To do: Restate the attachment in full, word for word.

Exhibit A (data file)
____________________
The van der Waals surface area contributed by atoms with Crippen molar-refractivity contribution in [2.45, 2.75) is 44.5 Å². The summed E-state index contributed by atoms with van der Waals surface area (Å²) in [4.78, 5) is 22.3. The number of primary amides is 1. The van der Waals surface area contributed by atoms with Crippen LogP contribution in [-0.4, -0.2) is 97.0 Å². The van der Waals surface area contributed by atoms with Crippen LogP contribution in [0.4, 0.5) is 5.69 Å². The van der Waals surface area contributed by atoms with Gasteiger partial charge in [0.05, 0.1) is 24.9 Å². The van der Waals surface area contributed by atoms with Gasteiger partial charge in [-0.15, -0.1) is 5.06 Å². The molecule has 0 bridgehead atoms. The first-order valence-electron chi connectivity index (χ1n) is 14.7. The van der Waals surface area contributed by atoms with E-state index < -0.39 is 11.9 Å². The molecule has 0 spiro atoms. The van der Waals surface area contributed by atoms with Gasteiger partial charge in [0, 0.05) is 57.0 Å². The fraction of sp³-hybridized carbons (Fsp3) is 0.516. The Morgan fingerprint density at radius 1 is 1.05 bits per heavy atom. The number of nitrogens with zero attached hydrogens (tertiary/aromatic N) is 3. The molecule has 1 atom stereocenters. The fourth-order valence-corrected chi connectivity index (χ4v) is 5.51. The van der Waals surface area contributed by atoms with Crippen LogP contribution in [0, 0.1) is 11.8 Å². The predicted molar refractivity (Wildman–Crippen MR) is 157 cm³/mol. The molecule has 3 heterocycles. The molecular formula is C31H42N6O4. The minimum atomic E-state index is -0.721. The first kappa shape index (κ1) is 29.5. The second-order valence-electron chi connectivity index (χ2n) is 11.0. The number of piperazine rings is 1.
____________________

The van der Waals surface area contributed by atoms with Crippen molar-refractivity contribution in [2.45, 2.75) is 44.5 Å². The summed E-state index contributed by atoms with van der Waals surface area (Å²) in [4.78, 5) is 22.3. The number of primary amides is 1. The van der Waals surface area contributed by atoms with Crippen LogP contribution in [-0.4, -0.2) is 97.0 Å². The van der Waals surface area contributed by atoms with Crippen LogP contribution in [0.4, 0.5) is 5.69 Å². The van der Waals surface area contributed by atoms with Gasteiger partial charge in [0.05, 0.1) is 24.9 Å². The van der Waals surface area contributed by atoms with Gasteiger partial charge in [-0.15, -0.1) is 5.06 Å². The molecule has 0 bridgehead atoms. The first-order valence-electron chi connectivity index (χ1n) is 14.7. The van der Waals surface area contributed by atoms with E-state index < -0.39 is 11.9 Å². The molecule has 0 spiro atoms. The van der Waals surface area contributed by atoms with Gasteiger partial charge in [0, 0.05) is 57.0 Å². The fraction of sp³-hybridized carbons (Fsp3) is 0.516. The Morgan fingerprint density at radius 1 is 1.05 bits per heavy atom. The number of nitrogens with zero attached hydrogens (tertiary/aromatic N) is 3. The molecule has 1 atom stereocenters. The fourth-order valence-corrected chi connectivity index (χ4v) is 5.51. The van der Waals surface area contributed by atoms with Crippen LogP contribution in [0, 0.1) is 11.8 Å². The predicted molar refractivity (Wildman–Crippen MR) is 157 cm³/mol. The molecule has 3 heterocycles. The molecular formula is C31H42N6O4. The minimum atomic E-state index is -0.721. The first kappa shape index (κ1) is 29.5. The second-order valence-electron chi connectivity index (χ2n) is 11.0. The number of piperazine rings is 1.